Middlebury College is ready to abandon its attention-grabbing effort to hold down prices.
In 2010, the Vermont liberal arts college announced it would not raise its sticker price more than one percentage point above the rate of inflation. Last year, the college began to back away from the plan. Now it seems likely to abandon it altogether.
In an interview with the student newspaper, President Ronald D. Liebowitz, who was there when the arrangement was announced five years ago and plans to step down this year, said the college simply had to move away from its plan.
The private college’s policy attracted considerable praise. It was designed to acknowledge that even the wealthiest families would question the price of a liberal arts degree at a certain point.
A college spokesman said Middlebury remains committed to meeting the financial needs of students who are admitted but suggested the college’s expenses were rising faster than the basket of consumer goods that dictate the Consumer Price Index, the measure of inflation also known as CPI that Middlebury used as a peg for its "CPI+1" strategy.
“In a low-inflationary environment such as the one we are in, the CPI+1 model, which has served us well for 5 years, will not cover the increase in our costs,” Middlebury spokesman Bill Burger said in an e-mail.
When Middlebury announced the CPI+1 strategy, the college had among the highest sticker prices of its peers, according to its own data. Last year, it has among the lowest. Amherst College and Hamilton College, for instance, charge more than Middlebury this year.
At Middlebury, the sticker price is dancing just beneath $60,000 -- tuition, room and board, and student fees are currently $59,160. Hamilton is $59,970 and Amherst is over $62,000.
But Middlebury said the plan worked while it lasted. Now, the college just cannot keep restricting its revenue in the same way.
“Consumer prices last year increased by the second lowest percentage in 60 years,” Burger said. “Our financial aid spending is increasing at a much faster rate than that.”
According to the college, about half its students get some kind of scholarship aid. For the current freshman class, the average grant is $41,046, according to its Web site -- or about 69 percent of the sticker price. Most private colleges operate with such a model, known as the "high-tuition, high-discount" model: they pretend to charge a lot of money and then cut prices -- although at places with large endowments, they actually have plenty of money to cover the discount.
The reason that many private colleges without Middlebury's endowment or academic reputation embrace this high tuition model is that psychologically, it appears that people like feeling as if they are getting a good deal -- they equate high prices with a quality product and feel enticed by the sale prices they are given via scholarships.
Last year, the college began to back away from CPI+1. The college’s Board of Trustees increased the sticker price for students by 1.44 percent above the rate of inflation -- which means students are paying about $250 more this year than they would have if Middlebury had kept the cap in place.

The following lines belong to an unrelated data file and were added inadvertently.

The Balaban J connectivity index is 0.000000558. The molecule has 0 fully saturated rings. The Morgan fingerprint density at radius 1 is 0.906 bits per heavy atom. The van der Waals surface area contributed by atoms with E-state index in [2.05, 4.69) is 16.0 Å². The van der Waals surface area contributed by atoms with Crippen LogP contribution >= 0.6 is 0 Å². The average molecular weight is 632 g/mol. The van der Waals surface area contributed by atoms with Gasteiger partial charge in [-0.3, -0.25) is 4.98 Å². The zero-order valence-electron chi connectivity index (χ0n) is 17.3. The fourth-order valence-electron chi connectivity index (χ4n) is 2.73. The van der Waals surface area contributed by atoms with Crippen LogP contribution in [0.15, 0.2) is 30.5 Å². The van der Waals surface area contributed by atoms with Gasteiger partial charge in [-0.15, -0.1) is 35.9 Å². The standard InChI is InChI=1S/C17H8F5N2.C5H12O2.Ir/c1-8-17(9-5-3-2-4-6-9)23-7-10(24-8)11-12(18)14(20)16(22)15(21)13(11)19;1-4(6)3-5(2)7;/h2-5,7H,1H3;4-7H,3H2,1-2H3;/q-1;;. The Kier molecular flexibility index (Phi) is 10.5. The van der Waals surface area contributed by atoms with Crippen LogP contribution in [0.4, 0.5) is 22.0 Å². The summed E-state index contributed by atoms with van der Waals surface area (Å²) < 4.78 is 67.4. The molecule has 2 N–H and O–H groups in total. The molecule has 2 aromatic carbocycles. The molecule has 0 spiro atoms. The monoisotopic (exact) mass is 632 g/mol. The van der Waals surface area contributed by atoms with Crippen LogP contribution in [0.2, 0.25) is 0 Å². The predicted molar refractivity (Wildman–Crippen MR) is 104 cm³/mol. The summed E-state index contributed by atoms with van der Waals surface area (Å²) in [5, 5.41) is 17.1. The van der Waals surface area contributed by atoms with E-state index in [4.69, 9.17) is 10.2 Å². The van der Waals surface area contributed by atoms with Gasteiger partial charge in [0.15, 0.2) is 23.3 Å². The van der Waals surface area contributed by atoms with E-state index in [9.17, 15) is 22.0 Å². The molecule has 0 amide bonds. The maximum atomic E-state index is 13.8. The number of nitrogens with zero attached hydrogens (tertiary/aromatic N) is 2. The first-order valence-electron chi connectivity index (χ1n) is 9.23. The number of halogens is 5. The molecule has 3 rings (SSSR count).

A college spokesman at the time blamed rising room and board costs, such as that of providing vegan and gluten-free dining options.
But the shift away from the CPI+1 plan last year was partially obscured by the language the college used to describe the year’s prices. Observers called the college’s strategy misleading and unfortunate.
Other Pricing Experiments
Middlebury is not the only prestigious liberal arts college to back away from an innovative attempt to cut prices. Two years after the University of the South -- also known as Sewanee -- announced a dramatic 10 percent price cut, charges there are back up to nearly what they had been -- although less than what they would have been had the university not made the 10 percent cut.
So, Middlebury’s move raises further questions about a number of marketing strategies colleges use based on their prices or perceived prices.
A move away from a plan billed as holding down costs could hurt a college’s credibility, said Jason Simon, a vice president and partner at SimpsonScarborough, a Virginia-based firm that advises colleges on strategy and marketing.
“Now, to move from that within, essentially, a short period of time, brings to question what’s the ultimate goal if we’re launching new goals and new initiatives that we retreat from when finances change, which they are apt to do,” he said.
Other colleges and universities have undertaken a variety of plans to try to assuage families’ concerns about college spending. Some strategies involve slashing sticker prices; others involve making clear that low-income families will be given generous scholarships. And others -- like Middlebury -- have attempted to guarantee some stability in the price. Simon said despite these efforts, families remain worried about college prices.
“I think the reality is that with the overall sentiment around cost, even predictability in pricing is not stemming that overall perception,” he said.
It is not yet clear what price Middlebury will charge next year. In the 18 years before it announced the CPI+1 plan, Middlebury’s price rose an average of 2.36 percentage points above inflation per year.
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